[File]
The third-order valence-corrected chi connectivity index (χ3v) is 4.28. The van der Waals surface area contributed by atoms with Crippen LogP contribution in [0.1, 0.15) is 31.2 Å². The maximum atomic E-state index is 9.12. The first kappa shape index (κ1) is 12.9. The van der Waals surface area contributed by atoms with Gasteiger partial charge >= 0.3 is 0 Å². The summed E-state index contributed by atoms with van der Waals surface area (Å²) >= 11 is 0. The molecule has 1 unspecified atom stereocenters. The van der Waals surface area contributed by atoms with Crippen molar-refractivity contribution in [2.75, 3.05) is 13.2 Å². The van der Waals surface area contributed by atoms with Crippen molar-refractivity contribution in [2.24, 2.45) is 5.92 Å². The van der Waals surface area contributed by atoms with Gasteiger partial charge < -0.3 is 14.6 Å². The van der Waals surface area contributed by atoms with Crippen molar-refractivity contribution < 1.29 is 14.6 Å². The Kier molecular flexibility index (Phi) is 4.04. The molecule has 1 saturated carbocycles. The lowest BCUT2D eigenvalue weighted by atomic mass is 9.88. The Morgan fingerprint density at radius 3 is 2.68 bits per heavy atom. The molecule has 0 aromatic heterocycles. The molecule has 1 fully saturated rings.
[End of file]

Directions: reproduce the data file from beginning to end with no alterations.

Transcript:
The third-order valence-corrected chi connectivity index (χ3v) is 4.28. The van der Waals surface area contributed by atoms with Crippen LogP contribution in [0.1, 0.15) is 31.2 Å². The maximum atomic E-state index is 9.12. The first kappa shape index (κ1) is 12.9. The van der Waals surface area contributed by atoms with Gasteiger partial charge >= 0.3 is 0 Å². The summed E-state index contributed by atoms with van der Waals surface area (Å²) >= 11 is 0. The molecule has 1 unspecified atom stereocenters. The van der Waals surface area contributed by atoms with Crippen molar-refractivity contribution in [2.75, 3.05) is 13.2 Å². The van der Waals surface area contributed by atoms with Crippen molar-refractivity contribution in [2.24, 2.45) is 5.92 Å². The van der Waals surface area contributed by atoms with Gasteiger partial charge < -0.3 is 14.6 Å². The van der Waals surface area contributed by atoms with Crippen molar-refractivity contribution < 1.29 is 14.6 Å². The Kier molecular flexibility index (Phi) is 4.04. The molecule has 1 saturated carbocycles. The lowest BCUT2D eigenvalue weighted by atomic mass is 9.88. The Morgan fingerprint density at radius 3 is 2.68 bits per heavy atom. The molecule has 0 aromatic heterocycles. The molecule has 1 fully saturated rings.